Plaintiff ETI, a Dutch corporation, entered into a series of agreements with Defendant Entel, a privatized Bolivian telecommunications company, whereby ETI acquired 50% ownership of Entel's shares, with Bolivia obtaining the remaining 47.5% shares (the remaining shares are held by domestic shareholders and Entel employees). Entel later distributed about $400 million in capital to its shareholders without incurring any tax liability. In 2006, the presidency in Bolivia changed, prompting the new government to impose a $26 million tax liability and a $30 million penalty and interest payment on Entel for the capital distribution.
Bolivia and the Netherlands are signatories to a bilateral investment treaty (BIT), which provides for "equitable treatment" of investments by Dutch nationals in Bolivia, and also includes a dispute resolution mechanism, requiring the parties to submit any investment disputes to the International Center for Settlement of Investment Disputes ("ICSID"). ETI began arbitration proceedings against Bolivia, which objected to ICSID's jurisdiction. The arbitration is still pending.
In May 2008, a decree was issued by the current president nationalizing ETI's interest in Entel. This resulted in a dispute regarding the ownership of shares, where ETI claims continued ownership of 50%, while Bolivia claims an increased ownership of 97.5% of Entel shares. Some of Entel's assets are located in New York. These funds are not earmarked and "have been used for various purposes," including the payment of taxes and dividends. After the presidential decree, ETI sought to attach Entel's and Bolivia's property "in aid of arbitration." While the judge denied attachment of Bolivia's property, he granted the motion to attach Entel's property, including the bank accounts. Plaintiff ETI now asks the court to confirm the ex parte order of attachment. Defendants Bolivia and Entel ask the court to deny the motion and vacate the attachment.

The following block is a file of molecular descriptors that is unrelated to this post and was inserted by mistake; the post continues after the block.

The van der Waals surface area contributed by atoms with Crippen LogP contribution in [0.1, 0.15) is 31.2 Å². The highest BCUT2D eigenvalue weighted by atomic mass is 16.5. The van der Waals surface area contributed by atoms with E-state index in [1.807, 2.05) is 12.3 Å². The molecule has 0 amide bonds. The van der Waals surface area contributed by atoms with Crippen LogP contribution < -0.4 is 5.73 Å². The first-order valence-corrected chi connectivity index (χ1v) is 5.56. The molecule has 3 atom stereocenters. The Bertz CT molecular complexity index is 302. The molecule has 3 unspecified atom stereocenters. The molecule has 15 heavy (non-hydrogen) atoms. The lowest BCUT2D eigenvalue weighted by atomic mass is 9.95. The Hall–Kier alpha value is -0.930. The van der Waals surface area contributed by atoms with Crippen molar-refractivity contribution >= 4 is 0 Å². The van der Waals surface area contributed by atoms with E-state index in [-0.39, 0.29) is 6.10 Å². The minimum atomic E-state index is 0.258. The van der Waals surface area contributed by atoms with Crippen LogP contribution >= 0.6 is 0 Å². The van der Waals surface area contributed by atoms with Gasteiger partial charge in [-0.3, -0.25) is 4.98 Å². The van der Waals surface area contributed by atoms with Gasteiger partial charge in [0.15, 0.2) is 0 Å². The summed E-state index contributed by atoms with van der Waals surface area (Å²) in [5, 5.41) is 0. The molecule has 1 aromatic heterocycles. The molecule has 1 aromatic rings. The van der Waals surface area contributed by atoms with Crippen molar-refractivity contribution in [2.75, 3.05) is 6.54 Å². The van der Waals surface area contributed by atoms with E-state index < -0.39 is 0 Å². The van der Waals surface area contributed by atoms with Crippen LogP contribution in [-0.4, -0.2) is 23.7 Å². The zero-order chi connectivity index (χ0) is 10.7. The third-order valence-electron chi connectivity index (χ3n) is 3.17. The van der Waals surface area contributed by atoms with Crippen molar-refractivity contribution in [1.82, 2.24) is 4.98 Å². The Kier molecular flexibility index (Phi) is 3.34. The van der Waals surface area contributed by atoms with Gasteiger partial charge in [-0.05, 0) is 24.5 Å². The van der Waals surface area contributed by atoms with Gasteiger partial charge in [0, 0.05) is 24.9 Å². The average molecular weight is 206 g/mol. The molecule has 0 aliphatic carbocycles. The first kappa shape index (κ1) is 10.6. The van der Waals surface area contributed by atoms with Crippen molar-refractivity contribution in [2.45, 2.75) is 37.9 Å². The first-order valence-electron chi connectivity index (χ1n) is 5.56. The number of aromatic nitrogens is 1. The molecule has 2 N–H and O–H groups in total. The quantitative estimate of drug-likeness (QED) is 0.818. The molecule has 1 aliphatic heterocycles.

The court ruled that ETI had no authority to attach either Bolivia's or Entel's assets while the arbitration was still pending. Furthermore, ETI failed to show how the assets owned by Entel and located in New York "constitute an attachable debt obligation of Entel to Bolivia." In fact, "ETI has brought an arbitration action against Bolivia, not Entel, and the attached bank accounts in New York undisputedly belong to Entel, not Bolivia."
This case affirms the claim made by Bolivia and Entel that investors cannot attach company property for purposes of satisfying any future arbitral award without identifying a "valid basis for the attachment" in respect to the original parties to the arbitration. Furthermore, a link between the company's assets and any alleged debt must be obvious and accounts must be "earmarked, pursuant to any agreement or law."